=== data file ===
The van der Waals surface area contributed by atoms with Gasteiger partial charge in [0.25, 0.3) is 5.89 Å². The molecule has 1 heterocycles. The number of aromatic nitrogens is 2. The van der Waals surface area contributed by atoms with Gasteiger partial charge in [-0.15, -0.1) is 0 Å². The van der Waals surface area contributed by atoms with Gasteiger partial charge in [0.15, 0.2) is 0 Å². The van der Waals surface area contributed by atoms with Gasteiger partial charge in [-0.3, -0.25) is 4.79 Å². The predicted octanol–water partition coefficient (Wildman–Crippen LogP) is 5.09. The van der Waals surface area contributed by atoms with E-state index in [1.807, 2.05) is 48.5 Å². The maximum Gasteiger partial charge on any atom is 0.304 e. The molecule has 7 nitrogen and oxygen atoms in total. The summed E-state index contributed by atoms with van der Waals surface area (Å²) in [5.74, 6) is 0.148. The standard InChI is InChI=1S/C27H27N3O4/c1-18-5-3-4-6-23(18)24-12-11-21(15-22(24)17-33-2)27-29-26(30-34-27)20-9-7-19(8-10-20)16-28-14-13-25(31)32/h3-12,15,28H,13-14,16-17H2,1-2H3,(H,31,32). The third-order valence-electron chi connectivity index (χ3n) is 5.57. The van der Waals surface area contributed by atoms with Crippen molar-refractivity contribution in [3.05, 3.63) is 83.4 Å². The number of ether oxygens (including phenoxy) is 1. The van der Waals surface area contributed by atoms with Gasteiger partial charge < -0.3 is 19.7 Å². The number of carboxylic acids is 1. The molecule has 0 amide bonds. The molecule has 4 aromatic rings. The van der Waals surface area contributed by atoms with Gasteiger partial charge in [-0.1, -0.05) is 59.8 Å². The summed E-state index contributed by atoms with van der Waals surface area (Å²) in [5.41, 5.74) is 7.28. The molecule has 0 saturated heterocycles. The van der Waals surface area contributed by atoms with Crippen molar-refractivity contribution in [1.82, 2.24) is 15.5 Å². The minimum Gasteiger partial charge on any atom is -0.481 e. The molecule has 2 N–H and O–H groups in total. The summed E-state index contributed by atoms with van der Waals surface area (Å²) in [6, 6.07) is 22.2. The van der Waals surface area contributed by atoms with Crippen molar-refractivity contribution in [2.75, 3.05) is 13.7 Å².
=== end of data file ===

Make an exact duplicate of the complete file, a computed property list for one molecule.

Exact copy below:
The van der Waals surface area contributed by atoms with Gasteiger partial charge in [0.25, 0.3) is 5.89 Å². The molecule has 1 heterocycles. The number of aromatic nitrogens is 2. The van der Waals surface area contributed by atoms with Gasteiger partial charge in [-0.15, -0.1) is 0 Å². The van der Waals surface area contributed by atoms with Gasteiger partial charge in [0.15, 0.2) is 0 Å². The van der Waals surface area contributed by atoms with Gasteiger partial charge in [-0.3, -0.25) is 4.79 Å². The predicted octanol–water partition coefficient (Wildman–Crippen LogP) is 5.09. The van der Waals surface area contributed by atoms with E-state index in [1.807, 2.05) is 48.5 Å². The maximum Gasteiger partial charge on any atom is 0.304 e. The molecule has 7 nitrogen and oxygen atoms in total. The summed E-state index contributed by atoms with van der Waals surface area (Å²) in [5.74, 6) is 0.148. The standard InChI is InChI=1S/C27H27N3O4/c1-18-5-3-4-6-23(18)24-12-11-21(15-22(24)17-33-2)27-29-26(30-34-27)20-9-7-19(8-10-20)16-28-14-13-25(31)32/h3-12,15,28H,13-14,16-17H2,1-2H3,(H,31,32). The third-order valence-electron chi connectivity index (χ3n) is 5.57. The van der Waals surface area contributed by atoms with Crippen molar-refractivity contribution in [3.05, 3.63) is 83.4 Å². The number of ether oxygens (including phenoxy) is 1. The van der Waals surface area contributed by atoms with Gasteiger partial charge < -0.3 is 19.7 Å². The number of carboxylic acids is 1. The molecule has 0 amide bonds. The molecule has 4 aromatic rings. The van der Waals surface area contributed by atoms with Gasteiger partial charge in [-0.1, -0.05) is 59.8 Å². The summed E-state index contributed by atoms with van der Waals surface area (Å²) in [5.41, 5.74) is 7.28. The molecule has 0 saturated heterocycles. The van der Waals surface area contributed by atoms with Crippen molar-refractivity contribution in [1.82, 2.24) is 15.5 Å². The minimum Gasteiger partial charge on any atom is -0.481 e. The molecule has 2 N–H and O–H groups in total. The summed E-state index contributed by atoms with van der Waals surface area (Å²) in [6, 6.07) is 22.2. The van der Waals surface area contributed by atoms with Crippen molar-refractivity contribution in [2.75, 3.05) is 13.7 Å².